Chronic periodontitis is a risk factor for dementia, according to researchers at Seoul National University in South Korea who examined information from the National Health Insurance Service-Health Screening Cohort (NHIS-HEALS).
The NHIS provides mandatory health insurance, covering nearly all forms of healthcare for all Korean citizens. The agency also provides health screening examinations twice a year for all enrollees age 40 or older and maintains detailed health records for all enrollees.
The researchers looked at data from 262,349 people age 50 and older, noting whether or not each subject had chronic periodontitis. Next, the researchers followed these subjects from January 1, 2005, until they were diagnosed with dementia, they died, or until the end of December 2015, whichever came first.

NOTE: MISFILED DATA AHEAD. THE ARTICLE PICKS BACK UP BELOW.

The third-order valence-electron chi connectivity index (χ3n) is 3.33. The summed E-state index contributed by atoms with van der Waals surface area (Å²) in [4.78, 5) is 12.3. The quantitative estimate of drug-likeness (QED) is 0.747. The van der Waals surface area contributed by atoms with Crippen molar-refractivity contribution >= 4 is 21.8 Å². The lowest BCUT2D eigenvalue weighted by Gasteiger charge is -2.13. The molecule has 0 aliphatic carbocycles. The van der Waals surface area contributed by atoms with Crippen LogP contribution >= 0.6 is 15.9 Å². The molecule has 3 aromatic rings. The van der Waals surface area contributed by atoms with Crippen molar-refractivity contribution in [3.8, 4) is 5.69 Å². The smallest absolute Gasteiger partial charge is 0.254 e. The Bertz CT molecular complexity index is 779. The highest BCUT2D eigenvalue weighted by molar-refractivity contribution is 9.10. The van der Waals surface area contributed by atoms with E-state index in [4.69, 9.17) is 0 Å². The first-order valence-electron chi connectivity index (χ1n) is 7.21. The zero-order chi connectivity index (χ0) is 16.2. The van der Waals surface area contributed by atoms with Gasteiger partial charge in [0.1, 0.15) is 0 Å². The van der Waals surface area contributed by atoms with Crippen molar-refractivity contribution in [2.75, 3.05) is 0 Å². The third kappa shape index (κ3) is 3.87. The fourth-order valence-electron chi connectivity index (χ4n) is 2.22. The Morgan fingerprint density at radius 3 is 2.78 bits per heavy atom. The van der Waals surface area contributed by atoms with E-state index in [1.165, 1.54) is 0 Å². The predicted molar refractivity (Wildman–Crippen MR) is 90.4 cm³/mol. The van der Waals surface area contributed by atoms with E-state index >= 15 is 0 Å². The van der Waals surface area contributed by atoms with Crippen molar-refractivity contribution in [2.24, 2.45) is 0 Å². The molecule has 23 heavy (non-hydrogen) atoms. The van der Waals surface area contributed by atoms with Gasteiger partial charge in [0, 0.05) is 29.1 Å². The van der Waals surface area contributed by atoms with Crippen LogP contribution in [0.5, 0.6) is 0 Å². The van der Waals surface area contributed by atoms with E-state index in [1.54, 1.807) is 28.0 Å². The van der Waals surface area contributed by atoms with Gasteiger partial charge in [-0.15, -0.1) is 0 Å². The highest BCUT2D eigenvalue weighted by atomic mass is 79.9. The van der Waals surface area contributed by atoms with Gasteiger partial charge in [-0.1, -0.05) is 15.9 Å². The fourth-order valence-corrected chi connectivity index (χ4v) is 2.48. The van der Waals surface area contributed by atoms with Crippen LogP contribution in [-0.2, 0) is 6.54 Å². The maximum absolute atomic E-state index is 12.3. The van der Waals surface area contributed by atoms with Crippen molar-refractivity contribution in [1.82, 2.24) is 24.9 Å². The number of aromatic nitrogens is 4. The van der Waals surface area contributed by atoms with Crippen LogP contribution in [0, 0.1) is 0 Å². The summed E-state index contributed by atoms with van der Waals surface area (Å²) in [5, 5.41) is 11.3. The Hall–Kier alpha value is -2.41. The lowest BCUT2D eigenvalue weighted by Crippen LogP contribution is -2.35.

Those with chronic periodontitis had a 6% higher risk for dementia than those without it. This connection was true despite behaviors such as smoking, alcohol consumption, and physical activity.
To their knowledge, the researchers said, this is the first study to demonstrate that chronic periodontitis could be linked to a higher risk for dementia even after accounting for lifestyle behaviors.
The researchers suggested that future studies could be conducted to investigate whether preventing and treating chronic periodontitis could lead to a reduced risk of dementia. Previous studies have linked periodontitis with Alzheimer’s disease, which is one form of dementia.
The study, “Association of Chronic Periodontitis on Alzheimer’s Disease or Vascular Dementia,” was published by the Journal of the American Geriatrics Society.